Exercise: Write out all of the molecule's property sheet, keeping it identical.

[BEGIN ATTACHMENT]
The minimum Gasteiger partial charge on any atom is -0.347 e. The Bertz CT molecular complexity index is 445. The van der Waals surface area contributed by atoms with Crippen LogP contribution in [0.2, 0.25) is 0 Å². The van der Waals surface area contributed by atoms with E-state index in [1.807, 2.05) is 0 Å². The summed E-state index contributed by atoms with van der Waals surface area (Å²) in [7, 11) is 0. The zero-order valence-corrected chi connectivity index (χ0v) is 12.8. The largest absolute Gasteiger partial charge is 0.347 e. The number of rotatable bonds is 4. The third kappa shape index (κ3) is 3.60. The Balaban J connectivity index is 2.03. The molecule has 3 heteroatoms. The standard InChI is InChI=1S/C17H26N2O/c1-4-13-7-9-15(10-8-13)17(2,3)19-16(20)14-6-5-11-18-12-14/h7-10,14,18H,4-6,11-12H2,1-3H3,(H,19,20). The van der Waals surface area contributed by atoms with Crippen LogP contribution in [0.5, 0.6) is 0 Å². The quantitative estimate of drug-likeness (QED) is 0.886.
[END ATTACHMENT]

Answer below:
The minimum Gasteiger partial charge on any atom is -0.347 e. The Bertz CT molecular complexity index is 445. The van der Waals surface area contributed by atoms with Crippen LogP contribution in [0.2, 0.25) is 0 Å². The van der Waals surface area contributed by atoms with E-state index in [1.807, 2.05) is 0 Å². The summed E-state index contributed by atoms with van der Waals surface area (Å²) in [7, 11) is 0. The zero-order valence-corrected chi connectivity index (χ0v) is 12.8. The largest absolute Gasteiger partial charge is 0.347 e. The number of rotatable bonds is 4. The third kappa shape index (κ3) is 3.60. The Balaban J connectivity index is 2.03. The molecule has 3 heteroatoms. The standard InChI is InChI=1S/C17H26N2O/c1-4-13-7-9-15(10-8-13)17(2,3)19-16(20)14-6-5-11-18-12-14/h7-10,14,18H,4-6,11-12H2,1-3H3,(H,19,20). The van der Waals surface area contributed by atoms with Crippen LogP contribution in [0.5, 0.6) is 0 Å². The quantitative estimate of drug-likeness (QED) is 0.886.